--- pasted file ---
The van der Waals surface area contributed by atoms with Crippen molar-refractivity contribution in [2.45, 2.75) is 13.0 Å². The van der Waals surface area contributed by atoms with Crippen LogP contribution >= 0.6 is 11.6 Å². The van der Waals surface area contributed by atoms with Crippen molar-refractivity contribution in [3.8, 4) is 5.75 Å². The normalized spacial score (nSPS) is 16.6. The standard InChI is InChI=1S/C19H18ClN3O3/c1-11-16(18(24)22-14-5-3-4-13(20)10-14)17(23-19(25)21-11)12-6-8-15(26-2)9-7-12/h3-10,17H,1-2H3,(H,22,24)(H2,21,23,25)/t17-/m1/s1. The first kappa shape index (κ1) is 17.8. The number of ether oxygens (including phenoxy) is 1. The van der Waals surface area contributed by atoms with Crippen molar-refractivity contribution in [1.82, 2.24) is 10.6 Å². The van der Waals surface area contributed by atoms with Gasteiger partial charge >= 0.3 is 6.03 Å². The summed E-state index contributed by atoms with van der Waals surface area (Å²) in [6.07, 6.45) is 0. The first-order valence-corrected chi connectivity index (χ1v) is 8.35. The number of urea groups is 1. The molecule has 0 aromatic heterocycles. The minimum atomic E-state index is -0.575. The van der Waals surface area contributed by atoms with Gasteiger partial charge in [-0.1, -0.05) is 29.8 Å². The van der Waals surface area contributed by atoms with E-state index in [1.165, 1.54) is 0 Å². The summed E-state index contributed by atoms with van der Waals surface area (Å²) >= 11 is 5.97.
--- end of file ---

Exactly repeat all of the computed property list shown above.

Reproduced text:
The van der Waals surface area contributed by atoms with Crippen molar-refractivity contribution in [2.45, 2.75) is 13.0 Å². The van der Waals surface area contributed by atoms with Crippen LogP contribution >= 0.6 is 11.6 Å². The van der Waals surface area contributed by atoms with Crippen molar-refractivity contribution in [3.8, 4) is 5.75 Å². The normalized spacial score (nSPS) is 16.6. The standard InChI is InChI=1S/C19H18ClN3O3/c1-11-16(18(24)22-14-5-3-4-13(20)10-14)17(23-19(25)21-11)12-6-8-15(26-2)9-7-12/h3-10,17H,1-2H3,(H,22,24)(H2,21,23,25)/t17-/m1/s1. The first kappa shape index (κ1) is 17.8. The number of ether oxygens (including phenoxy) is 1. The van der Waals surface area contributed by atoms with Crippen molar-refractivity contribution in [1.82, 2.24) is 10.6 Å². The van der Waals surface area contributed by atoms with Gasteiger partial charge >= 0.3 is 6.03 Å². The summed E-state index contributed by atoms with van der Waals surface area (Å²) in [6.07, 6.45) is 0. The first-order valence-corrected chi connectivity index (χ1v) is 8.35. The number of urea groups is 1. The molecule has 0 aromatic heterocycles. The minimum atomic E-state index is -0.575. The van der Waals surface area contributed by atoms with Gasteiger partial charge in [-0.1, -0.05) is 29.8 Å². The van der Waals surface area contributed by atoms with E-state index in [1.165, 1.54) is 0 Å². The summed E-state index contributed by atoms with van der Waals surface area (Å²) >= 11 is 5.97.